Vitamin C – The first isolation of the basic nutrient takes place in Szeged

The University of Szeged is one of Hungary’s most important universities and is among the most prominent higher education institutions in Central Europe. Among its teachers were Albert Szent-Györgyi, one of the founders of the Faculty of Science, who received the Nobel Prize in Physiology or Medicine in 1937 for his discoveries in connection with Vitamin C.

The central building of the University of Szeged / Image source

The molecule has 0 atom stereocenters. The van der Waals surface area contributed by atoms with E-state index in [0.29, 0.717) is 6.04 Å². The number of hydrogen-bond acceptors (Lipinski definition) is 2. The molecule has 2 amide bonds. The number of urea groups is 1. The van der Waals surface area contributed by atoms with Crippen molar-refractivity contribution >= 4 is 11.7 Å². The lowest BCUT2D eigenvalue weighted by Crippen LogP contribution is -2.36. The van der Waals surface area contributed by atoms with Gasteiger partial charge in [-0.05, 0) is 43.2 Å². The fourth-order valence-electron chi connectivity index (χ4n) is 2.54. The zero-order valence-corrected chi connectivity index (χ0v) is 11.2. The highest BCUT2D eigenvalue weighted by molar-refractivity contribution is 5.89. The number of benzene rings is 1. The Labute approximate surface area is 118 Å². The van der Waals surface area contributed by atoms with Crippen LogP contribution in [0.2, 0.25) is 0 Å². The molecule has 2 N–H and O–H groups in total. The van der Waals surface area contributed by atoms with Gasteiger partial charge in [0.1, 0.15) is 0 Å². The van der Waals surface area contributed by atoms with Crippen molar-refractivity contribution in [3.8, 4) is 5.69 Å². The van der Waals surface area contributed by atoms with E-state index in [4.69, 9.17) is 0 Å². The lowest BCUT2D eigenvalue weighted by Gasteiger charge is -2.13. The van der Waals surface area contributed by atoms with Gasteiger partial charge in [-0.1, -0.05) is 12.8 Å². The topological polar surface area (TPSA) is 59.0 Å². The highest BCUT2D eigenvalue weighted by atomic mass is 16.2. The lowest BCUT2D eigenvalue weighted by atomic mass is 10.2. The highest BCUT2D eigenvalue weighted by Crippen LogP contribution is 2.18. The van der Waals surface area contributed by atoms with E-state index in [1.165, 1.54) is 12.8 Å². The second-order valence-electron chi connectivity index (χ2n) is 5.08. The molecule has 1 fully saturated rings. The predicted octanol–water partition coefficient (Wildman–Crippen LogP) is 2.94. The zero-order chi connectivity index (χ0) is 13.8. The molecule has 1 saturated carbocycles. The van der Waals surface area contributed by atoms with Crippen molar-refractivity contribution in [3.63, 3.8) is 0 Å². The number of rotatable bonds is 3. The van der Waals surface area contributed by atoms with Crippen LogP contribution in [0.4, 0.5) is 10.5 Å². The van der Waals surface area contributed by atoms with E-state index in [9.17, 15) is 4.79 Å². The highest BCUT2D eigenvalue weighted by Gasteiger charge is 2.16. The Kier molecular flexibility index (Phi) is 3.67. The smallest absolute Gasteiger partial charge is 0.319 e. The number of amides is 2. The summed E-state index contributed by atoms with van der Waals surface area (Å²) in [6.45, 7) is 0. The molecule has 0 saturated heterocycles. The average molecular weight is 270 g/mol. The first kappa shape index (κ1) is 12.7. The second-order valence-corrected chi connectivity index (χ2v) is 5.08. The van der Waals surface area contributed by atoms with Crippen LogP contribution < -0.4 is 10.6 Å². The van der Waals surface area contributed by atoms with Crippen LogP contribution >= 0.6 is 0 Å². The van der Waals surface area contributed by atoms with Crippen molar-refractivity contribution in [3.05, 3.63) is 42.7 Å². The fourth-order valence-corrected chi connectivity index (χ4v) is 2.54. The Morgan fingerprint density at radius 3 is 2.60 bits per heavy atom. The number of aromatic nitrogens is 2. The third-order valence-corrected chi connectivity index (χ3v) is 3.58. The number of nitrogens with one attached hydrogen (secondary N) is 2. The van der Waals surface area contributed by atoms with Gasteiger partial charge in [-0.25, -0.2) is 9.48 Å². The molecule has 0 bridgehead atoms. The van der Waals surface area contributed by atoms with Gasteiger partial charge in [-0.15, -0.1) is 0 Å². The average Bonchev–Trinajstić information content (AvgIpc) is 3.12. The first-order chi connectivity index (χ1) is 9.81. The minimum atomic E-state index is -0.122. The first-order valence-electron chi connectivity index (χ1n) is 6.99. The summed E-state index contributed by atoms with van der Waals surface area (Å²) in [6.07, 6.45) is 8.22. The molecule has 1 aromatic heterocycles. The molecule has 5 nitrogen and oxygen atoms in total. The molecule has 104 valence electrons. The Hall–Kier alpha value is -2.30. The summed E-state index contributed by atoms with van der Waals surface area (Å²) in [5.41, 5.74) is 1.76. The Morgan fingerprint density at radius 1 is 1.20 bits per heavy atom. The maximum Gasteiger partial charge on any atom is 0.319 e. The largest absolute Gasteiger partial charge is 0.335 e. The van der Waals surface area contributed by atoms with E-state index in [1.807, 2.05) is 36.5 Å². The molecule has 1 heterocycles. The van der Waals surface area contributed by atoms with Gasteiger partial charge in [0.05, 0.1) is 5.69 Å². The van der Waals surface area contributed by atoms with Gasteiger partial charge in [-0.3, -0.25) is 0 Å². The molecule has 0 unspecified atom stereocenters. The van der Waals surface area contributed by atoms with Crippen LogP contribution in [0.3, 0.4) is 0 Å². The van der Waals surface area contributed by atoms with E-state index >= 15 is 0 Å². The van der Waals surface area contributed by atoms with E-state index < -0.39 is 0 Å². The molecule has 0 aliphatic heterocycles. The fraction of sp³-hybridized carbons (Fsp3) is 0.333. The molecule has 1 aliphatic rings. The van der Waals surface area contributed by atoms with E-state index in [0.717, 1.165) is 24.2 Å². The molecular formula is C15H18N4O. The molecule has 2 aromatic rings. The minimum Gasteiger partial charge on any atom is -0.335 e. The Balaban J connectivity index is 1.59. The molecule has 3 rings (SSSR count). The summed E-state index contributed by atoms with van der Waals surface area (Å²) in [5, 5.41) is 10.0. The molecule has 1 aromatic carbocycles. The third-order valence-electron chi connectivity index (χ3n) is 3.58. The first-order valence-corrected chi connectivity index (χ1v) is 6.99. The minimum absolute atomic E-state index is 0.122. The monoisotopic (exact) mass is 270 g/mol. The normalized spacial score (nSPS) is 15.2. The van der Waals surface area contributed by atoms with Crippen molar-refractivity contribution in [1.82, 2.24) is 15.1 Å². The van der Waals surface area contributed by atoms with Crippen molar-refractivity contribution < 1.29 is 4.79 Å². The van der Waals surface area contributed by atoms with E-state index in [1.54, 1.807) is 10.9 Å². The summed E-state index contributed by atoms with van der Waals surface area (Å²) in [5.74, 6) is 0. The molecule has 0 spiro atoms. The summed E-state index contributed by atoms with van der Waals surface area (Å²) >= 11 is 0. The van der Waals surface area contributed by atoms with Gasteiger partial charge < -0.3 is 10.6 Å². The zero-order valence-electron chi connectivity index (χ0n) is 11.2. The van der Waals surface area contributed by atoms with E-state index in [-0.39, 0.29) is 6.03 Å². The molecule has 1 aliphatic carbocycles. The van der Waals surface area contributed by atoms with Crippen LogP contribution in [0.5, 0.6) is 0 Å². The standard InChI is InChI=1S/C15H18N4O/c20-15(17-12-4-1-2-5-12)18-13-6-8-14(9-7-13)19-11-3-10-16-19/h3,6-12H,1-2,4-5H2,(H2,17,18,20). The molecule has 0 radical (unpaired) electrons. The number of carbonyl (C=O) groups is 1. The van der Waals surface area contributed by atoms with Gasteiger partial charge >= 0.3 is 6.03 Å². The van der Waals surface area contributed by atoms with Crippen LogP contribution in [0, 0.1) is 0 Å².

He accepted a position at the University of Szeged in 1930. There, Szent-Györgyi and his research fellow Joseph Svirbely found that “hexuronic acid” was actually the thus far unidentified antiscorbutic factor, known as vitamin C. After Walter Norman Haworth had determined the structure of vitamin C, and in honor of its antiscorbutic properties, it was given the formal chemical name of L-ascorbic acid. In some experiments they used paprika as the source for their vitamin C.

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